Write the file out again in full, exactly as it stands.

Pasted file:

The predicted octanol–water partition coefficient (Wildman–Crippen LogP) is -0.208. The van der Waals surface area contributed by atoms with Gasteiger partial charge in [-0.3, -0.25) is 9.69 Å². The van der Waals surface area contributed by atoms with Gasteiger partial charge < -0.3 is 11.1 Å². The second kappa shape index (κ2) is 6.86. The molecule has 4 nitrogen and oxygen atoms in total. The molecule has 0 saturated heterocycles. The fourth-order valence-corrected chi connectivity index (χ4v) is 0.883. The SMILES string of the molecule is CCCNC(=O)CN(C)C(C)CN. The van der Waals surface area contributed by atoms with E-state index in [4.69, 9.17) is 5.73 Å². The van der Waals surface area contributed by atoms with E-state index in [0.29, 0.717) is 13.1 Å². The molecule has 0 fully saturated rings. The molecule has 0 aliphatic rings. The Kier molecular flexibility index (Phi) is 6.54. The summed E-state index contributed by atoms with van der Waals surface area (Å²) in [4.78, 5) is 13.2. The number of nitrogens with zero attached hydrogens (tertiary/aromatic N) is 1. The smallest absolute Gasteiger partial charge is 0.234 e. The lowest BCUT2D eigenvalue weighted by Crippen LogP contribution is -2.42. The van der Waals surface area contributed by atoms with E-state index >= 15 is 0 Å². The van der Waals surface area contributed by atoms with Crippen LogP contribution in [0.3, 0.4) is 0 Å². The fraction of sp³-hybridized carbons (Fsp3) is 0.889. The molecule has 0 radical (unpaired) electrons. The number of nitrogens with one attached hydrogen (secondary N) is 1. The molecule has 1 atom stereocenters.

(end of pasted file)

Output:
The predicted octanol–water partition coefficient (Wildman–Crippen LogP) is -0.208. The van der Waals surface area contributed by atoms with Gasteiger partial charge in [-0.3, -0.25) is 9.69 Å². The van der Waals surface area contributed by atoms with Gasteiger partial charge < -0.3 is 11.1 Å². The second kappa shape index (κ2) is 6.86. The molecule has 4 nitrogen and oxygen atoms in total. The molecule has 0 saturated heterocycles. The fourth-order valence-corrected chi connectivity index (χ4v) is 0.883. The SMILES string of the molecule is CCCNC(=O)CN(C)C(C)CN. The van der Waals surface area contributed by atoms with E-state index in [4.69, 9.17) is 5.73 Å². The van der Waals surface area contributed by atoms with E-state index in [0.29, 0.717) is 13.1 Å². The molecule has 0 fully saturated rings. The molecule has 0 aliphatic rings. The Kier molecular flexibility index (Phi) is 6.54. The summed E-state index contributed by atoms with van der Waals surface area (Å²) in [4.78, 5) is 13.2. The number of nitrogens with zero attached hydrogens (tertiary/aromatic N) is 1. The smallest absolute Gasteiger partial charge is 0.234 e. The lowest BCUT2D eigenvalue weighted by Crippen LogP contribution is -2.42. The van der Waals surface area contributed by atoms with E-state index >= 15 is 0 Å². The van der Waals surface area contributed by atoms with Crippen LogP contribution in [0.3, 0.4) is 0 Å². The fraction of sp³-hybridized carbons (Fsp3) is 0.889. The molecule has 0 radical (unpaired) electrons. The number of nitrogens with one attached hydrogen (secondary N) is 1. The molecule has 1 atom stereocenters.